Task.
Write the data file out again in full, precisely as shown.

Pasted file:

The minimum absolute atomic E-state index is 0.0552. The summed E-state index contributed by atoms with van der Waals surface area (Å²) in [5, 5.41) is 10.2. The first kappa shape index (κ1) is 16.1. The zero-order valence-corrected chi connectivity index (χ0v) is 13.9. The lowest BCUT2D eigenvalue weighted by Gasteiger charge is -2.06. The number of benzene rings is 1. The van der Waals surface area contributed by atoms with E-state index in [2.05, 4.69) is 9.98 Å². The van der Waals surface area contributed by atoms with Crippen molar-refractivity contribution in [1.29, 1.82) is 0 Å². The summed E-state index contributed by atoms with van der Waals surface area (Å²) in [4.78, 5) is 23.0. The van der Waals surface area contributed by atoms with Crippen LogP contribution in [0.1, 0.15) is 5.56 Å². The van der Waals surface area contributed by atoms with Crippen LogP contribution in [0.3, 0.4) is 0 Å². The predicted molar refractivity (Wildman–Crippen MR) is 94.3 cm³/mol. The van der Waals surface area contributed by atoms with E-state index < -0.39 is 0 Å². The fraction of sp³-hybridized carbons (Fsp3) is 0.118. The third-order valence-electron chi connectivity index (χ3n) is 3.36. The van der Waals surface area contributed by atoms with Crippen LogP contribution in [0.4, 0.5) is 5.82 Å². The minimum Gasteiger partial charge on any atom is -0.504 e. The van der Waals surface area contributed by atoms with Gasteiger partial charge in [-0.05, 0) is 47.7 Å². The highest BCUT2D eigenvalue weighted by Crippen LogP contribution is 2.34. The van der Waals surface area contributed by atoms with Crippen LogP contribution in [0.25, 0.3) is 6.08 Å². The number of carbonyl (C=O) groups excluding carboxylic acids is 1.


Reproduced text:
The minimum absolute atomic E-state index is 0.0552. The summed E-state index contributed by atoms with van der Waals surface area (Å²) in [5, 5.41) is 10.2. The first kappa shape index (κ1) is 16.1. The zero-order valence-corrected chi connectivity index (χ0v) is 13.9. The lowest BCUT2D eigenvalue weighted by Gasteiger charge is -2.06. The number of benzene rings is 1. The van der Waals surface area contributed by atoms with E-state index in [2.05, 4.69) is 9.98 Å². The van der Waals surface area contributed by atoms with Crippen molar-refractivity contribution in [1.29, 1.82) is 0 Å². The summed E-state index contributed by atoms with van der Waals surface area (Å²) in [4.78, 5) is 23.0. The van der Waals surface area contributed by atoms with Crippen LogP contribution in [0.1, 0.15) is 5.56 Å². The van der Waals surface area contributed by atoms with Crippen LogP contribution in [0.3, 0.4) is 0 Å². The predicted molar refractivity (Wildman–Crippen MR) is 94.3 cm³/mol. The van der Waals surface area contributed by atoms with E-state index < -0.39 is 0 Å². The fraction of sp³-hybridized carbons (Fsp3) is 0.118. The third-order valence-electron chi connectivity index (χ3n) is 3.36. The van der Waals surface area contributed by atoms with Crippen LogP contribution in [0.4, 0.5) is 5.82 Å². The minimum Gasteiger partial charge on any atom is -0.504 e. The van der Waals surface area contributed by atoms with Gasteiger partial charge in [-0.05, 0) is 47.7 Å². The highest BCUT2D eigenvalue weighted by Crippen LogP contribution is 2.34. The van der Waals surface area contributed by atoms with Crippen LogP contribution in [0.25, 0.3) is 6.08 Å². The number of carbonyl (C=O) groups excluding carboxylic acids is 1.